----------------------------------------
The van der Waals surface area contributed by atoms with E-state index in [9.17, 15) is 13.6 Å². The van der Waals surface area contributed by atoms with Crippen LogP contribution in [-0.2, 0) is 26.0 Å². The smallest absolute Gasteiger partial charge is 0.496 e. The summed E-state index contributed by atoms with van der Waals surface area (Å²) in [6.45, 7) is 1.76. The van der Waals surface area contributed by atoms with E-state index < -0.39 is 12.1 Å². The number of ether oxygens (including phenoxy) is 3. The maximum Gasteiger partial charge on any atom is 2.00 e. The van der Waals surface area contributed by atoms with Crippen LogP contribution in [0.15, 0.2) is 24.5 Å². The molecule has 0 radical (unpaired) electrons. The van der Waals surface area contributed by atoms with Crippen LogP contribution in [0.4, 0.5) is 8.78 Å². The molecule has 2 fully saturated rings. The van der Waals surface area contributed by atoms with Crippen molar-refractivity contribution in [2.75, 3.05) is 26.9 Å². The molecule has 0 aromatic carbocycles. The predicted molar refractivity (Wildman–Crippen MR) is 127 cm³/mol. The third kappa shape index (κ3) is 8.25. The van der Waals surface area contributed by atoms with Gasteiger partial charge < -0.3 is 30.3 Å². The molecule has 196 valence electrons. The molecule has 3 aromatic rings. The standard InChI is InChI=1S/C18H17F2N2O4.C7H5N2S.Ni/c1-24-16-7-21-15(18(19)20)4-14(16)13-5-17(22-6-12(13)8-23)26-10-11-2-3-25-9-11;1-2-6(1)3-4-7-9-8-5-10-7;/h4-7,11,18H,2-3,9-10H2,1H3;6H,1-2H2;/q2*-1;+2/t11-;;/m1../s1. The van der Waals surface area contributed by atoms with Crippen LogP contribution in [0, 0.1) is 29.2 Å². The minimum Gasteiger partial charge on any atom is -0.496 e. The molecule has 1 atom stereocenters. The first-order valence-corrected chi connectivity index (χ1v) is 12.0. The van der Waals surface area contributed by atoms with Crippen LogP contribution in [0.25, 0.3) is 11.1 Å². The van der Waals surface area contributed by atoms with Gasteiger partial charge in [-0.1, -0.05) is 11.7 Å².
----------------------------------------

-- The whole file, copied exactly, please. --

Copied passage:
The van der Waals surface area contributed by atoms with E-state index in [9.17, 15) is 13.6 Å². The van der Waals surface area contributed by atoms with Crippen LogP contribution in [-0.2, 0) is 26.0 Å². The smallest absolute Gasteiger partial charge is 0.496 e. The summed E-state index contributed by atoms with van der Waals surface area (Å²) in [6.45, 7) is 1.76. The van der Waals surface area contributed by atoms with E-state index < -0.39 is 12.1 Å². The number of ether oxygens (including phenoxy) is 3. The maximum Gasteiger partial charge on any atom is 2.00 e. The van der Waals surface area contributed by atoms with Crippen LogP contribution in [0.15, 0.2) is 24.5 Å². The molecule has 0 radical (unpaired) electrons. The van der Waals surface area contributed by atoms with Crippen LogP contribution in [0.4, 0.5) is 8.78 Å². The molecule has 2 fully saturated rings. The van der Waals surface area contributed by atoms with Crippen molar-refractivity contribution in [2.75, 3.05) is 26.9 Å². The molecule has 0 aromatic carbocycles. The predicted molar refractivity (Wildman–Crippen MR) is 127 cm³/mol. The third kappa shape index (κ3) is 8.25. The van der Waals surface area contributed by atoms with Gasteiger partial charge < -0.3 is 30.3 Å². The molecule has 196 valence electrons. The molecule has 3 aromatic rings. The standard InChI is InChI=1S/C18H17F2N2O4.C7H5N2S.Ni/c1-24-16-7-21-15(18(19)20)4-14(16)13-5-17(22-6-12(13)8-23)26-10-11-2-3-25-9-11;1-2-6(1)3-4-7-9-8-5-10-7;/h4-7,11,18H,2-3,9-10H2,1H3;6H,1-2H2;/q2*-1;+2/t11-;;/m1../s1. The van der Waals surface area contributed by atoms with Crippen LogP contribution in [0, 0.1) is 29.2 Å². The minimum Gasteiger partial charge on any atom is -0.496 e. The molecule has 1 atom stereocenters. The first-order valence-corrected chi connectivity index (χ1v) is 12.0. The van der Waals surface area contributed by atoms with Crippen LogP contribution in [0.25, 0.3) is 11.1 Å². The van der Waals surface area contributed by atoms with Gasteiger partial charge in [-0.1, -0.05) is 11.7 Å².